Twenty-eight UK veterans of Arctic convoys supplying the Eastern Front during WWII have finally been awarded Russian Ushakov medals for their courage. It took a while before their act of heroism could be officially marked with ‘foreign’ awards.
Russia officially requested permission from the UK government more than two years ago in order to award British veterans for their bravery. The request was originally denied, as it fell under an ancient UK law of prohibiting Royal Navy mariners to receive foreign awards and military decorations.
The Medal of Ushakov is a Russian state award first presented in 1944. Named in honor of 18th century Russian admiral Fyodor Ushakov, patron saint of the Russian Navy, the medal is awarded for courage and bravery displayed both in wartime and distinguished naval service during peacetime.
After much effort by campaigners from both the Russian and UK sides, the Brits of the Arctic convoy finally got their awards in London on 15 July.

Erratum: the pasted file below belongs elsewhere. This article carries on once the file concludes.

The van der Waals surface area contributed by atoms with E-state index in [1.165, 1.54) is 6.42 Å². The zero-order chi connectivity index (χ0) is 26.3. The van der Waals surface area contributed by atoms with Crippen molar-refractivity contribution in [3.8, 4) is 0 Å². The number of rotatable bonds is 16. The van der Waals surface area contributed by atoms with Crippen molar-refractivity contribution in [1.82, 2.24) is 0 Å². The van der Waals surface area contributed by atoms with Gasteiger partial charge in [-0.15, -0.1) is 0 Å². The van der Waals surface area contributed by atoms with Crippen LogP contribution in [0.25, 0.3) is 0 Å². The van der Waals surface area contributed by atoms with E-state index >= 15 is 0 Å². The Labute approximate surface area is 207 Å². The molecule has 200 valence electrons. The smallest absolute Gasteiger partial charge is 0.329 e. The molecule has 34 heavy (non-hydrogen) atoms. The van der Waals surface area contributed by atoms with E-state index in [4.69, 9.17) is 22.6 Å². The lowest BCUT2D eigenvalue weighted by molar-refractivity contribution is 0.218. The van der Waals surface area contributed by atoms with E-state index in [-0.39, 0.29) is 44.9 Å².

“All I can say is yeeees! Yes at last!” an awarded veteran told RT's Sara Firth.
Russian ambassador to the UK Aleksandr Yakovenko who presented the awards congratulated the veterans, praising their “outstanding act of bravery” and saying their “heroism will always be remembered both in Russia and the UK.”
The ceremony was attended by the relatives and friends of the British vets, as well as journalists and Russian diplomats. Representatives of the UK government however did not accept the invitations, according to Itar-Tass.
The Arctic convoys of WWII sailed from the UK, Iceland, and North America to northern ports in the Soviet Union. There were 78 convoys that reached Russian ports of Arkhangelsk and Murmansk through the Barents Sea with the help of the British navy. The Nazis downed over a hundred merchant and warships, including sixteen Royal Navy warships.